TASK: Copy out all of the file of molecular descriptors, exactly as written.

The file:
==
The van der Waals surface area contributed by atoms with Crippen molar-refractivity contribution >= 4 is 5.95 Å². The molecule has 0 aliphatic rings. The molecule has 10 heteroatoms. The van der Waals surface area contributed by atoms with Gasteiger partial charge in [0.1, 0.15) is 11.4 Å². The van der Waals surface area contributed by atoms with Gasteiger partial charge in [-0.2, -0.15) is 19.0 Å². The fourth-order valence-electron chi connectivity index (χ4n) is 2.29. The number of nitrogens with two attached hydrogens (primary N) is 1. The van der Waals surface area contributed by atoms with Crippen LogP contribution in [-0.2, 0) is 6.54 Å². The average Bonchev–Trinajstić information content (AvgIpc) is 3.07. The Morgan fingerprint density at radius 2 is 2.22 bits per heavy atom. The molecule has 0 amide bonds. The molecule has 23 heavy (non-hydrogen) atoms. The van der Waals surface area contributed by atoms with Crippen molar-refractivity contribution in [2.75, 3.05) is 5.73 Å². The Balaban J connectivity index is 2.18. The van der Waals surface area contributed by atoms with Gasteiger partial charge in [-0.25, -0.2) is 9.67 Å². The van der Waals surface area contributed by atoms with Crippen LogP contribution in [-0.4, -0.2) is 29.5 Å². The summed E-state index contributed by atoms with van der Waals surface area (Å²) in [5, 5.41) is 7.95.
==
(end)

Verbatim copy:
The van der Waals surface area contributed by atoms with Crippen molar-refractivity contribution >= 4 is 5.95 Å². The molecule has 0 aliphatic rings. The molecule has 10 heteroatoms. The van der Waals surface area contributed by atoms with Gasteiger partial charge in [0.1, 0.15) is 11.4 Å². The van der Waals surface area contributed by atoms with Gasteiger partial charge in [-0.2, -0.15) is 19.0 Å². The fourth-order valence-electron chi connectivity index (χ4n) is 2.29. The number of nitrogens with two attached hydrogens (primary N) is 1. The van der Waals surface area contributed by atoms with Crippen LogP contribution in [-0.2, 0) is 6.54 Å². The average Bonchev–Trinajstić information content (AvgIpc) is 3.07. The Morgan fingerprint density at radius 2 is 2.22 bits per heavy atom. The molecule has 0 amide bonds. The molecule has 23 heavy (non-hydrogen) atoms. The van der Waals surface area contributed by atoms with Crippen molar-refractivity contribution in [2.75, 3.05) is 5.73 Å². The Balaban J connectivity index is 2.18. The van der Waals surface area contributed by atoms with Gasteiger partial charge in [-0.25, -0.2) is 9.67 Å². The van der Waals surface area contributed by atoms with Crippen LogP contribution in [-0.4, -0.2) is 29.5 Å². The summed E-state index contributed by atoms with van der Waals surface area (Å²) in [5, 5.41) is 7.95.